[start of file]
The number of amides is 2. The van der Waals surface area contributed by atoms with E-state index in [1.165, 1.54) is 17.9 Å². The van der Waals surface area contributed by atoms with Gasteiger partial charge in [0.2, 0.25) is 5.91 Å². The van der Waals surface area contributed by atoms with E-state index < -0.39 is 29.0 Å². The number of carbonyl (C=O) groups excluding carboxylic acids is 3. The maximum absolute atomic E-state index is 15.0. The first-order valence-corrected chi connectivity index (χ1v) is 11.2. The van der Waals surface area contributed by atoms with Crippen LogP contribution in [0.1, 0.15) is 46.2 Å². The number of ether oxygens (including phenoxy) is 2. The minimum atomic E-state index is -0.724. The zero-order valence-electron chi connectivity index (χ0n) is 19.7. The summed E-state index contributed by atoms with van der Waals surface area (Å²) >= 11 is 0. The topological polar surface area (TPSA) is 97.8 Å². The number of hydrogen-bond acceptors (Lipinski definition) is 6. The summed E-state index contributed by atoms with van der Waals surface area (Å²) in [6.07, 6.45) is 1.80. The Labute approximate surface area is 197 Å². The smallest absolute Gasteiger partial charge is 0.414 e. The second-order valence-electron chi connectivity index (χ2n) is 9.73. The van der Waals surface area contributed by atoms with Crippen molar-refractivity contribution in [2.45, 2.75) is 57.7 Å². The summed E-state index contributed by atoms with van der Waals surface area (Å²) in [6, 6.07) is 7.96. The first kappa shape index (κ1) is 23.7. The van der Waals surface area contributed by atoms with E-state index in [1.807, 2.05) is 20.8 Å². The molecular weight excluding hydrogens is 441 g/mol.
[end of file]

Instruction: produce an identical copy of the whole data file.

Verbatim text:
The number of amides is 2. The van der Waals surface area contributed by atoms with E-state index in [1.165, 1.54) is 17.9 Å². The van der Waals surface area contributed by atoms with Gasteiger partial charge in [0.2, 0.25) is 5.91 Å². The van der Waals surface area contributed by atoms with E-state index < -0.39 is 29.0 Å². The number of carbonyl (C=O) groups excluding carboxylic acids is 3. The maximum absolute atomic E-state index is 15.0. The first-order valence-corrected chi connectivity index (χ1v) is 11.2. The van der Waals surface area contributed by atoms with Crippen LogP contribution in [0.1, 0.15) is 46.2 Å². The number of ether oxygens (including phenoxy) is 2. The minimum atomic E-state index is -0.724. The zero-order valence-electron chi connectivity index (χ0n) is 19.7. The summed E-state index contributed by atoms with van der Waals surface area (Å²) >= 11 is 0. The topological polar surface area (TPSA) is 97.8 Å². The number of hydrogen-bond acceptors (Lipinski definition) is 6. The summed E-state index contributed by atoms with van der Waals surface area (Å²) in [6.07, 6.45) is 1.80. The Labute approximate surface area is 197 Å². The smallest absolute Gasteiger partial charge is 0.414 e. The second-order valence-electron chi connectivity index (χ2n) is 9.73. The van der Waals surface area contributed by atoms with Crippen molar-refractivity contribution in [2.45, 2.75) is 57.7 Å². The summed E-state index contributed by atoms with van der Waals surface area (Å²) in [6, 6.07) is 7.96. The first kappa shape index (κ1) is 23.7. The van der Waals surface area contributed by atoms with E-state index in [1.807, 2.05) is 20.8 Å². The molecular weight excluding hydrogens is 441 g/mol.